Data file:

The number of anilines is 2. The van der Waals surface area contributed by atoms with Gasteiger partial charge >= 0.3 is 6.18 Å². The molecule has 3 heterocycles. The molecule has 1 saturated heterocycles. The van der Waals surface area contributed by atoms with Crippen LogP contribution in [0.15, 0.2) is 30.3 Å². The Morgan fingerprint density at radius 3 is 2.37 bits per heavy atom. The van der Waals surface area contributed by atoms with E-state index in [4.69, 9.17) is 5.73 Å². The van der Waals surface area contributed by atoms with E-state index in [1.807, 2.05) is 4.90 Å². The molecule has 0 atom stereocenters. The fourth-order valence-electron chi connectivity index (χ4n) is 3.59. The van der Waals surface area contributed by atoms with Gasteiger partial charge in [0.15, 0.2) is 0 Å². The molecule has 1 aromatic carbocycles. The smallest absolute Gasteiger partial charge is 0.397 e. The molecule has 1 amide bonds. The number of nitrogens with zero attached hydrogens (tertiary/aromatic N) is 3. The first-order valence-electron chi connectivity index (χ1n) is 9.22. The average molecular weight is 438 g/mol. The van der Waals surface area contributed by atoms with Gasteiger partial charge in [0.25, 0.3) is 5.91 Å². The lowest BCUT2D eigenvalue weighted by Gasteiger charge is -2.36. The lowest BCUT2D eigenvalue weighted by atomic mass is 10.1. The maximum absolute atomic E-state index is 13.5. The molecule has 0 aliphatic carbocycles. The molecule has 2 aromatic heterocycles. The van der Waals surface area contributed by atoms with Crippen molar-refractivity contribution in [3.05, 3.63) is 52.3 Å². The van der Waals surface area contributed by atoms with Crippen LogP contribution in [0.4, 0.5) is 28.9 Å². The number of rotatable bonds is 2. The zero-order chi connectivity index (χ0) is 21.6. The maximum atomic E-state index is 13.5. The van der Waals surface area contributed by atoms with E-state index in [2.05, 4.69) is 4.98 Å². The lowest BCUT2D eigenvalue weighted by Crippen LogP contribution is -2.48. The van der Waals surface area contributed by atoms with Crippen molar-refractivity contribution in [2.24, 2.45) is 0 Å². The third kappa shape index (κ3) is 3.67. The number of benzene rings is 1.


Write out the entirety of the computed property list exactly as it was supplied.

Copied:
The number of anilines is 2. The van der Waals surface area contributed by atoms with Gasteiger partial charge >= 0.3 is 6.18 Å². The molecule has 3 heterocycles. The molecule has 1 saturated heterocycles. The van der Waals surface area contributed by atoms with Crippen LogP contribution in [0.15, 0.2) is 30.3 Å². The Morgan fingerprint density at radius 3 is 2.37 bits per heavy atom. The van der Waals surface area contributed by atoms with E-state index in [4.69, 9.17) is 5.73 Å². The van der Waals surface area contributed by atoms with E-state index in [1.807, 2.05) is 4.90 Å². The molecule has 0 atom stereocenters. The fourth-order valence-electron chi connectivity index (χ4n) is 3.59. The van der Waals surface area contributed by atoms with Gasteiger partial charge in [0.15, 0.2) is 0 Å². The molecule has 1 aromatic carbocycles. The smallest absolute Gasteiger partial charge is 0.397 e. The molecule has 1 amide bonds. The number of nitrogens with zero attached hydrogens (tertiary/aromatic N) is 3. The first-order valence-electron chi connectivity index (χ1n) is 9.22. The average molecular weight is 438 g/mol. The van der Waals surface area contributed by atoms with Gasteiger partial charge in [0.25, 0.3) is 5.91 Å². The lowest BCUT2D eigenvalue weighted by Gasteiger charge is -2.36. The lowest BCUT2D eigenvalue weighted by atomic mass is 10.1. The maximum absolute atomic E-state index is 13.5. The molecule has 0 aliphatic carbocycles. The molecule has 2 aromatic heterocycles. The van der Waals surface area contributed by atoms with Crippen molar-refractivity contribution in [3.05, 3.63) is 52.3 Å². The van der Waals surface area contributed by atoms with Crippen LogP contribution in [0.4, 0.5) is 28.9 Å². The number of rotatable bonds is 2. The zero-order chi connectivity index (χ0) is 21.6. The maximum atomic E-state index is 13.5. The van der Waals surface area contributed by atoms with E-state index in [2.05, 4.69) is 4.98 Å². The lowest BCUT2D eigenvalue weighted by Crippen LogP contribution is -2.48. The van der Waals surface area contributed by atoms with Crippen molar-refractivity contribution in [2.24, 2.45) is 0 Å². The third kappa shape index (κ3) is 3.67. The number of benzene rings is 1.